Publication Date



Journal of Visualized Experiments


The lens is a transparent and ellipsoid organ in the anterior chamber of the eye that changes shape to finely focus light onto the retina to form a clear image. The bulk of this tissue comprises specialized, differentiated fiber cells that have a hexagonal cross section and extend from the anterior to the posterior poles of the lens. These long and skinny cells are tightly opposed to neighboring cells and have complex interdigitations along the length of the cell. The specialized interlocking structures are required for normal biomechanical properties of the lens and have been extensively described using electron microscopy techniques. This protocol demonstrates the first method to preserve and immunostain singular as well as bundles of mouse lens fiber cells to allow the detailed localization of proteins within these complexly shaped cells. The representative data show staining of the peripheral, differentiating, mature, and nuclear fiber cells across all regions of the lens. This method can potentially be used on fiber cells isolated from lenses of other species.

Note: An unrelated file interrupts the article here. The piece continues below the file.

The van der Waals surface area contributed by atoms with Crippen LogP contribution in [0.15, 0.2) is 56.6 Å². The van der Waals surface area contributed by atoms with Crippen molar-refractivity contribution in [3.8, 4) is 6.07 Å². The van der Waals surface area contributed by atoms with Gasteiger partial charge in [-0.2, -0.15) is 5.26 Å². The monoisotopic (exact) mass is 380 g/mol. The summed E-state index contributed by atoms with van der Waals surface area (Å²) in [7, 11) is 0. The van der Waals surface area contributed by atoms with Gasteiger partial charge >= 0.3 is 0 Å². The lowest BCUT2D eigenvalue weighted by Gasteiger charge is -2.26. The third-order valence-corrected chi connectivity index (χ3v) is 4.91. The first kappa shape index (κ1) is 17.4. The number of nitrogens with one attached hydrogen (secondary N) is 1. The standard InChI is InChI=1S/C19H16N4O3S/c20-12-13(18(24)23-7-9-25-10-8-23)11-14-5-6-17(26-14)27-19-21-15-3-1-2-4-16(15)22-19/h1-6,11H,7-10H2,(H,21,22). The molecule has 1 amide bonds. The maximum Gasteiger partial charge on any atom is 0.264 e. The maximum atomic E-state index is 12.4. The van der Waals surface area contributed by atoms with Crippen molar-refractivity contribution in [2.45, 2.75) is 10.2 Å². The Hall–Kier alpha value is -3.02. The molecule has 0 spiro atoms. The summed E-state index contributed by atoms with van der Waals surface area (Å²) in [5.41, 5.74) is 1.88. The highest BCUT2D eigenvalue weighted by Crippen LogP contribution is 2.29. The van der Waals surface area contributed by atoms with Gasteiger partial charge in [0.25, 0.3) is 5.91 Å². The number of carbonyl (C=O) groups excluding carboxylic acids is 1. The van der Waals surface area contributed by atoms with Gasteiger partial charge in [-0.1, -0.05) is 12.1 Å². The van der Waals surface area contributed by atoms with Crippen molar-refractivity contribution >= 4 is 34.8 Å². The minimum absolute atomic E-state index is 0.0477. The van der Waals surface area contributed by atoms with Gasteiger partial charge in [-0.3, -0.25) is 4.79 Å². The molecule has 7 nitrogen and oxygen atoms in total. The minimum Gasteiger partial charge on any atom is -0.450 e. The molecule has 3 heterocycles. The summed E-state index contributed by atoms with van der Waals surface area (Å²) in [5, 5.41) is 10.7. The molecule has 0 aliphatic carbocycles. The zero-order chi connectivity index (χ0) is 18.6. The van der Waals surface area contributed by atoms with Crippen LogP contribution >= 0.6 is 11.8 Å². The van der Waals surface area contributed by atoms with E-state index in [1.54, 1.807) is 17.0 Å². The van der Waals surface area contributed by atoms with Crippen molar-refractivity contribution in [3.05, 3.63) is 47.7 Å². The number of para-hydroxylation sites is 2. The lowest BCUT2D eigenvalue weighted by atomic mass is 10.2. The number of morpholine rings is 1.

Mice, Animals, Lens, Crystalline, Microscopy, Electron, Staining and Labeling, Lenses, Fluorescent Antibody Technique



To view the content in your browser, please download Adobe Reader or, alternately,
you may Download the file to your hard drive.

NOTE: The latest versions of Adobe Reader do not support viewing PDF files within Firefox on Mac OS and if you are using a modern (Intel) Mac, there is no official plugin for viewing PDF files within the browser window.